TONY SCHWARTZ: I know that because I know the person that they called. And this is a person who I absolutely trust, who has great integrity.
AMY GOODMAN: So, that was Tony Schwartz, who I think ghostwrote the book The Art of the Deal, very close to Trump for a period of time. What are your thoughts about what he said?
DR. BANDY LEE: Well, as you know, he has a chapter in the book, even though he’s not counted among the 27 experts. We do have three others who have been included for their special insight, their special experience with Mr. Trump. And we included him because he has special insight into these matters. And I would agree with his assessment. We speak often. We share our observations. And we’re both deeply concerned.
AMY GOODMAN: The chapter that Tony Schwartz wrote in your book, “I wrote The Art of the Deal with Donald Trump. His self-sabotage is rooted in his past.” Explain his point here.
DR. BANDY LEE: Well, there’s actually a lot that’s outlined. It’s a reprint of an article that he wrote, I believe for The New Yorker. He outlines very much his interactions and experiences with the president. And he describes, most markedly, this emptiness, this—what he calls a black hole level of self-esteem or self-worth that is missing, whereby he can have all the admiration of the world, all of the successes, and he will—his thirst will never be quenched, because of that intense need. And that is what we’re seeing, over and over.
And what is most concerning for us is that his way of coping with this critical sense of need at every moment, so much, to the point where he cannot think of the past or the future or consequences, his main urgency is to quench the need at the moment. And the way he does this is by burnishing his power, by going to belligerent language or affirming conflicts and others’ sense of the world as a threatening place where you have to be violent.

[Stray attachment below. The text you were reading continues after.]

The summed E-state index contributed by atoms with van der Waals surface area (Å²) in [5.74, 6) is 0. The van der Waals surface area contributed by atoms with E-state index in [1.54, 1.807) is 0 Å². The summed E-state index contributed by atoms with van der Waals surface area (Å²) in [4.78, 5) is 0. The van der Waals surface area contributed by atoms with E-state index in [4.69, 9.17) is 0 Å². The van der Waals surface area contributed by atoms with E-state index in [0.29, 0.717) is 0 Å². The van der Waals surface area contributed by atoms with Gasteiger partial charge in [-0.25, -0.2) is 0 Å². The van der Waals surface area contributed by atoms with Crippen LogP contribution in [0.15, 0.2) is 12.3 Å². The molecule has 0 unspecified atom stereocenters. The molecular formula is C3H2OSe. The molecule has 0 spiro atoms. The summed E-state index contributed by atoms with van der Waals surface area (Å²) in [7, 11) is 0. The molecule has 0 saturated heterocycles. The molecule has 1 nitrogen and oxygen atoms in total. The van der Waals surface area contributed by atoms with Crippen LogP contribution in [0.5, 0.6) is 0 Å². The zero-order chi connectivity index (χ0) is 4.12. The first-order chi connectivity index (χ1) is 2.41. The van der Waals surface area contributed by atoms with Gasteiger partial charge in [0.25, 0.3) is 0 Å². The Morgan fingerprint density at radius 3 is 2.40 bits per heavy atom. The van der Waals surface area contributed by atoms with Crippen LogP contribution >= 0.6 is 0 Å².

AMY GOODMAN: This is Republican Senator Lindsey Graham of South Carolina speaking about, well, then-candidate Donald Trump. This was back in 2016.
SEN. LINDSEY GRAHAM: I’m not going to try to get into the mind of Donald Trump, because I don’t think there’s a whole lot of space there. I think he’s a kook. I think he’s crazy. I think he’s unfit for office.
AMY GOODMAN: So that was Graham in 2016. But Senator Graham sounded different last month, when he spoke to CNN.
SEN. LINDSEY GRAHAM: You know, what concerns me about the American press is this endless, endless attempt to label the guy as some kind of kook, not fit to be president.
AMY GOODMAN: So, that is Senator Graham now. What about what he’s saying?
DR. BANDY LEE: I think the laypersons, the public or lawmakers, would be prone to underestimating the dangers of this president, because most people are used to seeing individuals who are healthy. It’s only professionals who see those who are impaired, day in and day out. And so, the natural tendency will be to interpret what they’re seeing in terms of a normal range, a normal variation of human choices, decision making and behavior. What we are—what we feel pressed to do is to warn about the situation where someone is not acting within normal range, where one is normalizing what is in fact a malignancy in one’s interpretation of reality.
AMY GOODMAN: Dr. Bandy Lee is a forensic psychiatrist on the faculty of Yale School of Medicine, internationally recognized expert on violence. She organized the “Duty to Warn” conference at Yale and edited the book The Dangerous Case of Donald Trump: 27 Psychiatrists and Mental Health Experts Assess a President. The book became a best-seller the instant it was published in October. It sold out, resupplied, sold out again.
Also, earlier this week, we played interviews with two women who have accused Donald Trump of sexual misconduct, Jessica Leeds and Samantha Holvey, who were part of a news conference this week in New York calling on Congress to investigate the president of the United States. You can see those interviews at democracynow.org.
And that does it for our show. Happy birthday tomorrow to Renée Feltz!